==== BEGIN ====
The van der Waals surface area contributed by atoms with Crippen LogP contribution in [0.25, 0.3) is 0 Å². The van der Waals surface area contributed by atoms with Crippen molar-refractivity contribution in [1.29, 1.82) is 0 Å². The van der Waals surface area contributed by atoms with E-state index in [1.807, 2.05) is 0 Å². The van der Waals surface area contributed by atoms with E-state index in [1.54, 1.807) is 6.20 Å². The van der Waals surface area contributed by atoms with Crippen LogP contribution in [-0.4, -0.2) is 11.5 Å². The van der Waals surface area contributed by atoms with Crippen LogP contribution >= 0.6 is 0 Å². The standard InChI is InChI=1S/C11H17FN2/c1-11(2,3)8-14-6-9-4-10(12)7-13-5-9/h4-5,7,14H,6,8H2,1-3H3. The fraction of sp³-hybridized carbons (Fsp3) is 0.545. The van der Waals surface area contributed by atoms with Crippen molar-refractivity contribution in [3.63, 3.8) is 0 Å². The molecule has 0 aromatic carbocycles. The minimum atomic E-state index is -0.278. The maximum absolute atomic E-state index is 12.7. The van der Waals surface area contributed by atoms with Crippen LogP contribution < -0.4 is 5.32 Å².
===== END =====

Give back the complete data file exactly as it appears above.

The van der Waals surface area contributed by atoms with Crippen LogP contribution in [0.25, 0.3) is 0 Å². The van der Waals surface area contributed by atoms with Crippen molar-refractivity contribution in [1.29, 1.82) is 0 Å². The van der Waals surface area contributed by atoms with E-state index in [1.807, 2.05) is 0 Å². The van der Waals surface area contributed by atoms with E-state index in [1.54, 1.807) is 6.20 Å². The van der Waals surface area contributed by atoms with Crippen LogP contribution in [-0.4, -0.2) is 11.5 Å². The van der Waals surface area contributed by atoms with Crippen LogP contribution >= 0.6 is 0 Å². The standard InChI is InChI=1S/C11H17FN2/c1-11(2,3)8-14-6-9-4-10(12)7-13-5-9/h4-5,7,14H,6,8H2,1-3H3. The fraction of sp³-hybridized carbons (Fsp3) is 0.545. The van der Waals surface area contributed by atoms with Crippen molar-refractivity contribution in [3.63, 3.8) is 0 Å². The molecule has 0 aromatic carbocycles. The minimum atomic E-state index is -0.278. The maximum absolute atomic E-state index is 12.7. The van der Waals surface area contributed by atoms with Crippen LogP contribution < -0.4 is 5.32 Å².